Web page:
Just before the start of this historic 2019 Dodgers’ season, I chimed in with some bold predictions. Five, to be exact. Now that the regular season is over — and that was all I predicted — let’s take a look back and see how I did. Spoiler alert: Not well.
1. Kiké Hernández will hit at least 30 home runs and make the All-Star team
This was probably the most bold/out-there prediction, and it missed pretty badly.
After a strong 2018 season, it seemed Hernández was primed to break out in a big way. And he was given ample opportunity to do so. He started 24 of the Dodgers’ first 32 games at second base. He homered twice in the first game of the season. Though he cooled off a bit by the end of April, he still carried a .256/.342/.505 batting line — all of which would have been career-bests over the course of a full season. He also played a very capable second base, so despite his versatility, there was reason to keep Hernández at the keystone. Max Muncy was playing a lot of first base and Chris Taylor got off to a terrible start.
Hernández’s next two months, however, were bad. From May 1 through June 30, Hernández hit just .190/.254/.345 with seven home runs in 185 plate appearances. It cost him any remote chance of making the National League All-Star team (and who’s to say he would have made it if he replicated his April production anyway?). He hit six home runs in 115 plate appearances through April 30, so the drop-off was real. He lost his grip of the starting second base job and went back to being a super utility player.
From that point, Hernández played decently, though, still not up to last year’s standard. He hit .275/.335/.423 over his final 164 plate appearances in what could be classified as a slightly disappointing season for the now-28-year-old.
2. Clayton Kershaw will have an ERA north of 3.50
This one wasn’t really close to happening, either. If I had said FIP (3.86) instead of ERA, I would have nailed it. Kershaw finished with a 3.03 ERA. It was his worst ERA since his rookie season. His highest end-of-game ERA during the season was 3.40, which came on May 14 after allowing three earned runs over seven innings against the Padres.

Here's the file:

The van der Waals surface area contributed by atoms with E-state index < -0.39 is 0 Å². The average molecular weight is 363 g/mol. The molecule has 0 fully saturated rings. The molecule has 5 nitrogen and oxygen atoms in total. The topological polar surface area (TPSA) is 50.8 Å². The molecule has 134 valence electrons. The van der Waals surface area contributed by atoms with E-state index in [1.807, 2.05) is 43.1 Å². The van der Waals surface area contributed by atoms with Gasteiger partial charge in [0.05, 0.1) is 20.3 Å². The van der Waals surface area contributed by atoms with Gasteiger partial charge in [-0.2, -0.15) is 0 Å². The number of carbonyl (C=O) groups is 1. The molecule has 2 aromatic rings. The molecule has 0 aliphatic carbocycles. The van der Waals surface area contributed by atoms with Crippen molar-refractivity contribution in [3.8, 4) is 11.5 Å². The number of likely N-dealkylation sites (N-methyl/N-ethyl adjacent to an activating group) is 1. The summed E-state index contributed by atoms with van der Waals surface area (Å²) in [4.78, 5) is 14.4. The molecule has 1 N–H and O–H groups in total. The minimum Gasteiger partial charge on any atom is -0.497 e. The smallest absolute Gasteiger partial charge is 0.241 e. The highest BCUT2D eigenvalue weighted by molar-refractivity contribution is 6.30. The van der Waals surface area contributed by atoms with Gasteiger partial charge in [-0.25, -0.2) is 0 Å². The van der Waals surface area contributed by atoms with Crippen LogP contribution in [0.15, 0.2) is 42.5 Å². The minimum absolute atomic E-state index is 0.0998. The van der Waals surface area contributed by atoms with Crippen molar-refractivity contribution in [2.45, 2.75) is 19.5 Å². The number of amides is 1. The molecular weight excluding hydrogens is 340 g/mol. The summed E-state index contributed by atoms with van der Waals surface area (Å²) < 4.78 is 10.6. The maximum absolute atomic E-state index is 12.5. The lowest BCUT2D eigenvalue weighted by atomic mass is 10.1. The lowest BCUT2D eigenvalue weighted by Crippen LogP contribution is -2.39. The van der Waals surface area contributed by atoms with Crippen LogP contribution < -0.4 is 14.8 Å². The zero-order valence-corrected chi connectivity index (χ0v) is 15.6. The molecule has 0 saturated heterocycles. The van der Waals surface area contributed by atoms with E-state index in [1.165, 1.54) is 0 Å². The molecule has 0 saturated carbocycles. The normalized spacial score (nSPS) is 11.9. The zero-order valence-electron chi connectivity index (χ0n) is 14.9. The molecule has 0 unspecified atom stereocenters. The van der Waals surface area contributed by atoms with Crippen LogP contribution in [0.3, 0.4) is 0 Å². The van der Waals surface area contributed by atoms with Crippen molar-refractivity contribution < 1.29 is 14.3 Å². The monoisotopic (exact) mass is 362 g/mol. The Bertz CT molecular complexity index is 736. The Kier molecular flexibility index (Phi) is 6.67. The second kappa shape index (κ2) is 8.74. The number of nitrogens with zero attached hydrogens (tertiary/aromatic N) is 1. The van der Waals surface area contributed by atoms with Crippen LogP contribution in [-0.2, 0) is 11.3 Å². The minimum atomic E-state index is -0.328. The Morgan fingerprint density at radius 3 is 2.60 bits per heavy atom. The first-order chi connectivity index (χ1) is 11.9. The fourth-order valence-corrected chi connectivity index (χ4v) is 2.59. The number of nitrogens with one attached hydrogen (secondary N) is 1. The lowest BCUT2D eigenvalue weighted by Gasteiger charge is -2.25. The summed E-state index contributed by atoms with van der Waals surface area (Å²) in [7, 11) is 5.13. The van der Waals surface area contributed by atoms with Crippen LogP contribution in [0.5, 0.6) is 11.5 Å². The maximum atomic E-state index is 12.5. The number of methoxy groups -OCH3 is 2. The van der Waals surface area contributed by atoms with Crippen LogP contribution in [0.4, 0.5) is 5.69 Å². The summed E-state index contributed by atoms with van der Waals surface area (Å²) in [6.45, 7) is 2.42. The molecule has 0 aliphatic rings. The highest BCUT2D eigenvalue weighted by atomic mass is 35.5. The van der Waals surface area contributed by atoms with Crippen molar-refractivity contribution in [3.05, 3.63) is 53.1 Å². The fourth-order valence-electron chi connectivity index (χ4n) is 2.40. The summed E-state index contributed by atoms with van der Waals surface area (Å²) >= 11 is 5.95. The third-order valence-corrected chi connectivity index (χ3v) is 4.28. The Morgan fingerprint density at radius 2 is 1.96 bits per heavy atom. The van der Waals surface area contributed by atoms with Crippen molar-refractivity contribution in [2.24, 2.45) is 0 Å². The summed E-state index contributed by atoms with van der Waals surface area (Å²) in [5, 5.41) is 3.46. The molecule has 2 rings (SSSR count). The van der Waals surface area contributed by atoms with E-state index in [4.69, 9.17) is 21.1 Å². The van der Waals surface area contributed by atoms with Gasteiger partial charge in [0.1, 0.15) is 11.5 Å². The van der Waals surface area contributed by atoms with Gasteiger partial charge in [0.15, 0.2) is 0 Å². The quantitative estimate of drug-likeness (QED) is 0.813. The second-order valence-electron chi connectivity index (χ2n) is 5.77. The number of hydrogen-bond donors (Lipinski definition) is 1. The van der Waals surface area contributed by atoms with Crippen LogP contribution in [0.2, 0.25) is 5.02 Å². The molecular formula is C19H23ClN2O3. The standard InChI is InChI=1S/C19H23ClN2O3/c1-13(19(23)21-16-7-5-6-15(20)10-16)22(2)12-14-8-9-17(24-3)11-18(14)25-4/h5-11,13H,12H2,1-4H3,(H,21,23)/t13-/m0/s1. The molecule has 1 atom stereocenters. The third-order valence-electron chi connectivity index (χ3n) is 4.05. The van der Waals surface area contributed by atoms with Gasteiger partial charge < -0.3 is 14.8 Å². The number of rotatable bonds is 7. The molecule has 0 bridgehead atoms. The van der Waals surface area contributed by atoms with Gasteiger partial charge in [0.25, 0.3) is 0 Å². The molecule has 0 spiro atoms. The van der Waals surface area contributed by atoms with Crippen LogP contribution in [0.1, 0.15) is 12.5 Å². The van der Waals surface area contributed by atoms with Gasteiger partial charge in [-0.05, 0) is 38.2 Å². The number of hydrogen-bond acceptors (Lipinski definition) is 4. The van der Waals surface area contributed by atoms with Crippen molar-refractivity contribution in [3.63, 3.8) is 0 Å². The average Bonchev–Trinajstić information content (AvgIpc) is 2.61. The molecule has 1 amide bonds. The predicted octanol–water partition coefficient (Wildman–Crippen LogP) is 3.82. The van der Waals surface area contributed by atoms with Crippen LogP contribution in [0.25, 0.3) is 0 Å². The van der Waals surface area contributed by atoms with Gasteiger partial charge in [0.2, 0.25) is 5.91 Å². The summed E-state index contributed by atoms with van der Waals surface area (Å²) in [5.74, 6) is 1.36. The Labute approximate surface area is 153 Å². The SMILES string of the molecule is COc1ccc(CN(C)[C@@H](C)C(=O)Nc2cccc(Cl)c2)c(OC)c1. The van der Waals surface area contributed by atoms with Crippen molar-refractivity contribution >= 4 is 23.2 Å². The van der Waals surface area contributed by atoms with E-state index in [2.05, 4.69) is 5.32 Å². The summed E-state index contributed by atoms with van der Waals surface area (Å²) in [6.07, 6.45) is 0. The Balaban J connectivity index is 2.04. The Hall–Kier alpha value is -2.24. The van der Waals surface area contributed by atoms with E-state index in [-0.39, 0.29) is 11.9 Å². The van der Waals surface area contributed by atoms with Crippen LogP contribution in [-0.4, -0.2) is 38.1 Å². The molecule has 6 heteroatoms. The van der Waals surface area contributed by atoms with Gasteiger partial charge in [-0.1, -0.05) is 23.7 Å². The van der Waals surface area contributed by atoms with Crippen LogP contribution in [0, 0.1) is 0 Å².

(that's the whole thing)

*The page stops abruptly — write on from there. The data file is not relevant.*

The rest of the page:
One thing that really helped Kershaw this season was he rediscovered his strikeouts. While he had just two double-digit strikeout efforts in 2019, on the whole, his strikeout rate jumped nearly three points from last season. Despite his homers also jumping (as did many pitchers in baseball), he was still plenty effective and did a good job preventing runs. The rumors of Kershaw demise were greatly exaggerated.
3. Tony Gonsolin will pitch 50 or more innings in the majors in 2019
This was a bit on the bolder side and, surprisingly, the closest I came to being right. Gonsolin began the season in Triple-A — as expected — and quickly found himself on the injured list after straining his oblique after his second start of the season for Oklahoma City.
He bounced between Los Angeles and OKC a couple times before finally settling in LA in mid-August. By that time, he had logged 41 1⁄3 innings for OKC and 14 innings for LA. He finished the season by throwing 26 innings for the Dodgers — four starts and four relief appearances — for a total of 40 innings at the MLB level. He fell 10 innings short of my prediction. Because of that, his rookie status is still in tact for the 2020 season. You know, that’s what really matters.
4. Kenta Maeda will lead the team in pitching WAR
Honestly, I’m not sure what I was thinking on this one. It was bold, but it was probably a bit of a reach. He logged 153 2⁄3 innings — the most since his rookie season — so the opportunity was there for him to accumulate a good amount of WAR.
His April was marred by two bad outings. He had a 4.41 ERA at the end of that first month. His May was a lot better. It included a 12-strikeout game on May 15 against the Padres. Through the end of August, he had 2.4 WAR. He wasn’t going to get near Walker Buehler’s team-leading 5.0 WAR, but another month in the rotation could have resulted in a 3-plus win season. But, as has become tradition, Maeda was moved to the bullpen for the month of September and accumulated just 0.1 WAR in that time.
5. Kenley Jansen will return to form in 2019
This was the most vague prediction, but Jansen was nowhere near close to what I was expecting (or, hoping?).
Jansen was perfectly solid as a reliever — a closer, even — but he wasn’t his pre-2018 self. But if there’s any reason for optimism, it’s the fact that he was significantly better in 2019 than he was last season.
After posting a 0.3 WAR and 4.03 FIP in ‘18, Jansen rebounded to post 1.2 WAR and a 3.48 FIP. His ERA was up by nearly three-quarters of a point, but he improved in almost every other category.
I think the “return to form” prediction was more wishful thinking than based in fact or reality. But the only thing that really matters is how he performs this month. If he’s even above-average in October, that could mean good things for the Dodgers.
[All WAR cited in this article are from Fangraphs.com -Ed.]